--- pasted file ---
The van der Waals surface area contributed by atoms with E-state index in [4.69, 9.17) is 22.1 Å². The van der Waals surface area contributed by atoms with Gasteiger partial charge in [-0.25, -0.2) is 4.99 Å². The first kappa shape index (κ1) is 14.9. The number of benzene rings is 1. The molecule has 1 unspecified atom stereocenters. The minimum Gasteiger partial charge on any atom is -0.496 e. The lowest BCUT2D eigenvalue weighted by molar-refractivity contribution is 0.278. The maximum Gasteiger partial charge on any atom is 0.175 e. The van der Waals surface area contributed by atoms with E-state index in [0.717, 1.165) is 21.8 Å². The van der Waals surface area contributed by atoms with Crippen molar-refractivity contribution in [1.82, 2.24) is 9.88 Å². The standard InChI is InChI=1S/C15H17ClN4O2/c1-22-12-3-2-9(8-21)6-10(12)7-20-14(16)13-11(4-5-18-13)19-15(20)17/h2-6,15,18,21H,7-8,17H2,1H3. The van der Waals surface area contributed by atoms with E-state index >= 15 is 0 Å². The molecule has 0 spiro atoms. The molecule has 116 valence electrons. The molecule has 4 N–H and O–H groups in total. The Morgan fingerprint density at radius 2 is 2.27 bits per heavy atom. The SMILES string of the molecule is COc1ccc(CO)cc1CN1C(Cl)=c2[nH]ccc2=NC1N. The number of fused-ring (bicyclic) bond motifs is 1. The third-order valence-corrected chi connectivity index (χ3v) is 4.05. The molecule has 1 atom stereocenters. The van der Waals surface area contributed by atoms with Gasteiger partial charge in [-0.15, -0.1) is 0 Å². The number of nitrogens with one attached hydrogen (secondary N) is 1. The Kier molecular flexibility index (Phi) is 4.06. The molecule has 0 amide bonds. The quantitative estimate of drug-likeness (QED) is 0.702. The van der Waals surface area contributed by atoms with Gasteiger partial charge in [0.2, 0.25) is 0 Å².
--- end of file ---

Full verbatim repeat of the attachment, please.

The van der Waals surface area contributed by atoms with E-state index in [4.69, 9.17) is 22.1 Å². The van der Waals surface area contributed by atoms with Gasteiger partial charge in [-0.25, -0.2) is 4.99 Å². The first kappa shape index (κ1) is 14.9. The number of benzene rings is 1. The molecule has 1 unspecified atom stereocenters. The minimum Gasteiger partial charge on any atom is -0.496 e. The lowest BCUT2D eigenvalue weighted by molar-refractivity contribution is 0.278. The maximum Gasteiger partial charge on any atom is 0.175 e. The van der Waals surface area contributed by atoms with E-state index in [0.717, 1.165) is 21.8 Å². The van der Waals surface area contributed by atoms with Crippen molar-refractivity contribution in [1.82, 2.24) is 9.88 Å². The standard InChI is InChI=1S/C15H17ClN4O2/c1-22-12-3-2-9(8-21)6-10(12)7-20-14(16)13-11(4-5-18-13)19-15(20)17/h2-6,15,18,21H,7-8,17H2,1H3. The van der Waals surface area contributed by atoms with E-state index >= 15 is 0 Å². The molecule has 0 spiro atoms. The molecule has 116 valence electrons. The molecule has 4 N–H and O–H groups in total. The Morgan fingerprint density at radius 2 is 2.27 bits per heavy atom. The SMILES string of the molecule is COc1ccc(CO)cc1CN1C(Cl)=c2[nH]ccc2=NC1N. The number of fused-ring (bicyclic) bond motifs is 1. The third-order valence-corrected chi connectivity index (χ3v) is 4.05. The molecule has 1 atom stereocenters. The van der Waals surface area contributed by atoms with Gasteiger partial charge in [-0.15, -0.1) is 0 Å². The number of nitrogens with one attached hydrogen (secondary N) is 1. The Kier molecular flexibility index (Phi) is 4.06. The molecule has 0 amide bonds. The quantitative estimate of drug-likeness (QED) is 0.702. The van der Waals surface area contributed by atoms with Gasteiger partial charge in [0.2, 0.25) is 0 Å².